The above picture shows the front of the indigenous home. On approaching the sacred building, I was met with an eerie sense permeating the space, and of what had been left of the Aldeia Maracanã from state-sanctioned violence, even though this visit occurred a year after the attack. The eeriness increased as I stood in the largely empty space in the aftermath of the tragedy. I began to picture a lively image and spirit of the indigenous community nurturing a home and school of sanctuary; creating art through painting, music and laughter. I also saw a garden in bloom with colourful vegetables and fruit, having the power of spoken words to educate the people of Rio on their traditions, and perhaps, creating common ground in a shared world where violations of residents’ rights led to thousands of Rio’s poorest being evicted for the games.

This was a life lived on guard against the threat of outsider raids – the violence nearing, not waiting or knocking, but forcing through their home. The air was stale and silent, despite being beside the stadium construction, and the windows represented dark, empty eyes on the inside, as if presenting a witness to the disappearance of indigenous life. Once we drew closer to the building, the display of the murals covering the Aldeia created a sense that theindigenous movement would return and that we are to view the murals as a visual message of presence, pain and resistance – “Commissions of Injustice”.


The local guide explained that the police were suspicious of visitors around the Aldeia Maracanã

The building, standing like a skeleton, provides the framework for an indigenous man’s head; a gaunt portrait of what has been left in the ruins. The man’s eyes hold no fear as he looks directly at the viewers, who have no choice but to stare back into the windows of a now shattered shell. The portrait, painted on a crumbling plaster façade, is like a Giotto fresco. The image was not, however, paid for by a rich family like the Medicis. Instead, it came at a higher price, the cost of displaced indigenous families. Ruby war paint, a red cross in battle, covers the indigenous man’s nose, mouth and forehead like markings of blood and violence enveloping his sense of smell, vision and future insight. The arch of his eyebrows and nose opens into wings like the tail of a bird. Unlike a dove of peace, it leads to a pathway cut out by the disfigurement of his ebony raven locks—a shaved centre parting carved across his skull with a phoenix descending into a yellow flame.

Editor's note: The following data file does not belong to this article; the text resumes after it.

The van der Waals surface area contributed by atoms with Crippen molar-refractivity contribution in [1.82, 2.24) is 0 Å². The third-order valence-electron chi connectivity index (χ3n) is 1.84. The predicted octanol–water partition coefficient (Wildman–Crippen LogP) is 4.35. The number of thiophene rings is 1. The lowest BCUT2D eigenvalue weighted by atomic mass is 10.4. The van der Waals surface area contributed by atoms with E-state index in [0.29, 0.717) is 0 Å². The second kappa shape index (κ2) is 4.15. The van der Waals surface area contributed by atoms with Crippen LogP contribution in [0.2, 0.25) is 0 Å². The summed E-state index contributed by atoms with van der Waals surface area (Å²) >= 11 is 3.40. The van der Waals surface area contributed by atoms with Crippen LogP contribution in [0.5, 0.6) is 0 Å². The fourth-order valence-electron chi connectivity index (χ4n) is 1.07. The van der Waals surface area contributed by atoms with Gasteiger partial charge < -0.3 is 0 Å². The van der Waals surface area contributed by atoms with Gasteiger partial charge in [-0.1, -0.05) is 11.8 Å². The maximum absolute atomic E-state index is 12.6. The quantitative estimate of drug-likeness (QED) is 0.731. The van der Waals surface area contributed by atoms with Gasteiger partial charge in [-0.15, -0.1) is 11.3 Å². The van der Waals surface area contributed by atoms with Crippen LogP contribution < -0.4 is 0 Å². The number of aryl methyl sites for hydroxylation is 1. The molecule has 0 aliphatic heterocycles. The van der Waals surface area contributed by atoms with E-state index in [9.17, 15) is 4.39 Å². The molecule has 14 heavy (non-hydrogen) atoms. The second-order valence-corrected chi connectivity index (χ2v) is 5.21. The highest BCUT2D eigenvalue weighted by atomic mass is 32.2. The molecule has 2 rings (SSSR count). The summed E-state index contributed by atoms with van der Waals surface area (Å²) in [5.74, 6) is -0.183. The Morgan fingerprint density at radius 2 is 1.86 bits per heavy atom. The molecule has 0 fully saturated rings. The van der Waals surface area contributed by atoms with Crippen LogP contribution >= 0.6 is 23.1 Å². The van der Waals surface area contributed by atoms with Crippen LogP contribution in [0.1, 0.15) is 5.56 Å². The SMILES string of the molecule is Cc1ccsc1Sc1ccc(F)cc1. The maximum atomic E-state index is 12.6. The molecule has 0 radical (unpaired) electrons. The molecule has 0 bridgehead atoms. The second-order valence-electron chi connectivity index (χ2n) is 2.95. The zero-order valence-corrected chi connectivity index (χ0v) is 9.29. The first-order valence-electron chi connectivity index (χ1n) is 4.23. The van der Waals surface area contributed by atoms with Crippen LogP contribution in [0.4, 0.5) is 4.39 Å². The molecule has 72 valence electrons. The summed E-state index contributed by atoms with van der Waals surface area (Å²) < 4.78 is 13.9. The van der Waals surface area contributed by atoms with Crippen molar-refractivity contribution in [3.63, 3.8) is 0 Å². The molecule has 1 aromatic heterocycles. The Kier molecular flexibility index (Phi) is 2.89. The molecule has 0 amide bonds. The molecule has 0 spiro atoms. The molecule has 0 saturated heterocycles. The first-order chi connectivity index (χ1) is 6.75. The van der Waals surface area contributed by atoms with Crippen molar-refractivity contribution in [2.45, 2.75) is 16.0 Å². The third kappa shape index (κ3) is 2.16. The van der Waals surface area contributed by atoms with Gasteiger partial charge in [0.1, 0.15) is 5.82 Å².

On the corner of the Aldeia, the face of an indigenous child is crying heavy tears of blood as if they will drown in them, creating a pool of redness around the edge of the chin that does not leave the child’s face. The red eyes represent what the child may be seeing and experiencing; the battle against their family and community members, suffering, perhaps anger, but most certainly danger, as shown by their small mouth gaping in horror at the display of violence. The child’s hair is missing from the middle, deep enough to have been pulled out by the roots. With more harm inflicted from the missing part of their head, they will not forget this, even if it represents the onset of becoming invisible after the battle. The vulnerability remains beside the boarded fence which prevents the viewer from seeing beneath; a stick of sorts is either diagonally going into the child or being held up in defence. It is difficult to look away from the indigenous child’s trauma.

The perimeter of the Aldeia has the appearance of a prison with high steel fencing, wire and the reflection of the security camera indicating state control and monitoring of the sacred building. The chain padlock on the fencing adds another element to the atmospheric mix of distrust and control. The government is determined to prevent indigenous freedom and does so by keeping away and shutting out culture, diversity and Mother Earth. This is a village and university in survival mode floundering in a sea of tension due to war and encroachment on sacred space by the government. Indigenous people are not “urban rubbish” that can be discarded, and they are not losers in the games played by FIFA. A reinstatement of ancestral territory ownership will be reborn. The collective fight will return.